Every writer needs a trusted confidant, a first reader, someone who can look at their work and give valuable advice. When we asked acclaimed novelist and human rights activist Arnold Zable who that person was in his life, he nominated Text’s very own senior editor, Jane Pearson.
There’s no bond quite like that between author and editor. What’s the key to a long and productive working relationship? How are changes made within the manuscript? And how has coronavirus impacted authors and their newly released books? We spoke to Jane and Arnold to find out.
Arnold, what do you value from Jane as your first reader?
Jane has been the first reader and editor of my past four books, including, most recently, The Watermill. I prefer to complete a full draft before I send a manuscript in. After that first reading, we meet and discuss various aspects of the work. In Jane’s first reading of The Watermill, she made great suggestions about the structure of several stories. She also had the inspired idea of challenging me to weave two separate stories into one. It required a lot of work, but it is a far more powerful story now. Jane also has a keen sense of what is absent in a story, what gaps need to be filled. These are all suggestions. It is up to me to decide whether to take them up. There have been times when I’ve doubted the quality of my work, but Jane has always initially expressed what she loves about the manuscript, and then supported it, with a sharp eye, all the way through from that first reading to the finished product.
Jane, when did you first discover Arnold Zable’s writing?
Not long after I started at Text I worked with Arnold on his novel Sea of Many Returns. I’d read and loved Cafe Scheherazade some years before, and never imagined that I’d work with Arnold. Sea of Many Returns is set partly on the island of Ithaca, and Arnold’s deep connection with place comes through in his writing. I remember when I first read the manuscript, I felt I was walking those rocky island paths looking out at the Ionian Sea.
Arnold, which book has been your favourite to work with Jane on so far?
This is difficult to say. The four books we’ve done together have each been a separate journey and I can recall highlights from each. The Sea of Many Returns, as the first, set up the creative dynamic between us, and was my first experience of Jane’s affirmation and her critical advice and suggestions. The most recent book, The Watermill, has a special place because Jane saw the potential immediately. Her belief in it, and support of it, was crucial to producing a book which has received such a positive reception since its publication in March. To sum up what Jane does in general, and particularly in The Watermill – she helps me create the space in which the words, the crafted passages, and the story can all breathe. This space allows the reader to be carried along by the narrative. We come to that point where I can let go, and allow the book out into the world, where it will go on its own unpredictable journey.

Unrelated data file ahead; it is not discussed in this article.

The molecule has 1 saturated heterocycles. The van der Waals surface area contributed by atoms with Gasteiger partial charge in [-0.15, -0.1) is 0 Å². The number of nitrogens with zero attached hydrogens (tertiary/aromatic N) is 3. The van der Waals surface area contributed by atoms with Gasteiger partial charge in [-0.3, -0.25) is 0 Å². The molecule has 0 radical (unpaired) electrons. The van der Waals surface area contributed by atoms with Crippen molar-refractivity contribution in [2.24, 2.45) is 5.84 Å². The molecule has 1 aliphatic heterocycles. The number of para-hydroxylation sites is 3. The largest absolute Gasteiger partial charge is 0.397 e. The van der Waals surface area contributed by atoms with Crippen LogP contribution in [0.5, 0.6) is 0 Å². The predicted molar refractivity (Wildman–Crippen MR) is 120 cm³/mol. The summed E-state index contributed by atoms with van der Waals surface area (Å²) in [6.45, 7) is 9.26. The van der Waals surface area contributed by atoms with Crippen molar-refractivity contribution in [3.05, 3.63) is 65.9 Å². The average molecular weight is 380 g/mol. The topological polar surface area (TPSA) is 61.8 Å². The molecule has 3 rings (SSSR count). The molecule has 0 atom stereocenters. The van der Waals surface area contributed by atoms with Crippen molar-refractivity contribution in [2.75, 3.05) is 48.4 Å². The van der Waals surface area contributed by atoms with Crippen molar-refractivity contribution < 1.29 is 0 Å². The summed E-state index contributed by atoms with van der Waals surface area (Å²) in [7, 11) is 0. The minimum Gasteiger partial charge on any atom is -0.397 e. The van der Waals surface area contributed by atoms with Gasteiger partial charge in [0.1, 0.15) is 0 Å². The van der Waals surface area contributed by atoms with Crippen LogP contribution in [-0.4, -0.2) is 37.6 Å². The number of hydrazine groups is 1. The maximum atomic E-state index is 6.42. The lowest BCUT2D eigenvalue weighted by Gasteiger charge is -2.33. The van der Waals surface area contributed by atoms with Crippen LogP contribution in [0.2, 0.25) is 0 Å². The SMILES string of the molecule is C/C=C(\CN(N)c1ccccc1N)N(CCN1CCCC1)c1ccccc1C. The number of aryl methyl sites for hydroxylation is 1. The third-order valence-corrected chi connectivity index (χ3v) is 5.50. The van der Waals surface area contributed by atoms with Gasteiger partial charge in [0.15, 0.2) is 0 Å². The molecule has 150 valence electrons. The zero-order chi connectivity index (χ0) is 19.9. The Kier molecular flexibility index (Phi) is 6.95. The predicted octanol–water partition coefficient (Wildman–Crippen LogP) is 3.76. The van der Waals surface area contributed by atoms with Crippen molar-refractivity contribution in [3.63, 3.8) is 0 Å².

Jane, as a senior editor, what do you think is vital for a healthy author/editor relationship?
Taking the time to let ideas form and settle and change. Frankness. Encouragement. Knowing when to push a little and when to step back. There’s a story in Arnold’s collection Violin Lessons that I felt wasn’t working when I first read the manuscript. We talked about it on a number of occasions and Arnold tested a couple of solutions. And then, just when I thought it should probably be dropped, he did something magical, and that story, ‘The Music Box’, remains one of my favourites.
Arnold, how can people provide better support to the writers in their lives?
There is no writer without a readership. It is an intimate relationship. The greatest pleasure for me over the years, since the publication of my first book, Jewels and Ashes in 1991, has been receiving feedback from readers, touching on what resonates with them, and what the story, or specific passages have evoked in them. I have also been lifted by my readers’ appreciation of the crafting. Now, in the strange world of the coronavirus, is a critical time for writers, especially those of us who, like me, have published books at a time when many bookstores are closed, sales have fallen, and live public events, festivals, book tours etc. have been cancelled. I am very moved by readers who have taken the trouble to tell me that they understand this, and have made an extra effort to order The Watermill and books by other authors, and to spread the word among their networks and friends.